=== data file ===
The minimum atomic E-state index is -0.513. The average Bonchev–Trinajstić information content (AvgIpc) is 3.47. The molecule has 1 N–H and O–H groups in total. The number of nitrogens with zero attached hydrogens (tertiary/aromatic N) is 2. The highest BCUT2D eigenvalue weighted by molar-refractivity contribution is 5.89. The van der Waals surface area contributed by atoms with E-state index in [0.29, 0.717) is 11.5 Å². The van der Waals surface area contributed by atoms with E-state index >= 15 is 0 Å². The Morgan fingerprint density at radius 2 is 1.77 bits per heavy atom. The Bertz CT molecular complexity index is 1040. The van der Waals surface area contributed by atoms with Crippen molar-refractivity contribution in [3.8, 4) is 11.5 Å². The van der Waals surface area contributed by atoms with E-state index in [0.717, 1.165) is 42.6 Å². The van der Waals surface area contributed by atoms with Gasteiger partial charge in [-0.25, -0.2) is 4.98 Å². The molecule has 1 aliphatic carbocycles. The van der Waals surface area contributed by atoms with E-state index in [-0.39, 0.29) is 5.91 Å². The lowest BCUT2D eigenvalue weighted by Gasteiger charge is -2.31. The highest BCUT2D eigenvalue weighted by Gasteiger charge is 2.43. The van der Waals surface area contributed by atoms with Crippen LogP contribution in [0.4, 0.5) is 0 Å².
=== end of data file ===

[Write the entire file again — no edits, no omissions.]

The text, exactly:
The minimum atomic E-state index is -0.513. The average Bonchev–Trinajstić information content (AvgIpc) is 3.47. The molecule has 1 N–H and O–H groups in total. The number of nitrogens with zero attached hydrogens (tertiary/aromatic N) is 2. The highest BCUT2D eigenvalue weighted by molar-refractivity contribution is 5.89. The van der Waals surface area contributed by atoms with E-state index in [0.29, 0.717) is 11.5 Å². The van der Waals surface area contributed by atoms with E-state index >= 15 is 0 Å². The Morgan fingerprint density at radius 2 is 1.77 bits per heavy atom. The Bertz CT molecular complexity index is 1040. The van der Waals surface area contributed by atoms with Crippen molar-refractivity contribution in [3.8, 4) is 11.5 Å². The van der Waals surface area contributed by atoms with E-state index in [0.717, 1.165) is 42.6 Å². The van der Waals surface area contributed by atoms with Gasteiger partial charge in [-0.25, -0.2) is 4.98 Å². The molecule has 1 aliphatic carbocycles. The van der Waals surface area contributed by atoms with E-state index in [-0.39, 0.29) is 5.91 Å². The lowest BCUT2D eigenvalue weighted by Gasteiger charge is -2.31. The highest BCUT2D eigenvalue weighted by Gasteiger charge is 2.43. The van der Waals surface area contributed by atoms with Crippen LogP contribution in [0.4, 0.5) is 0 Å².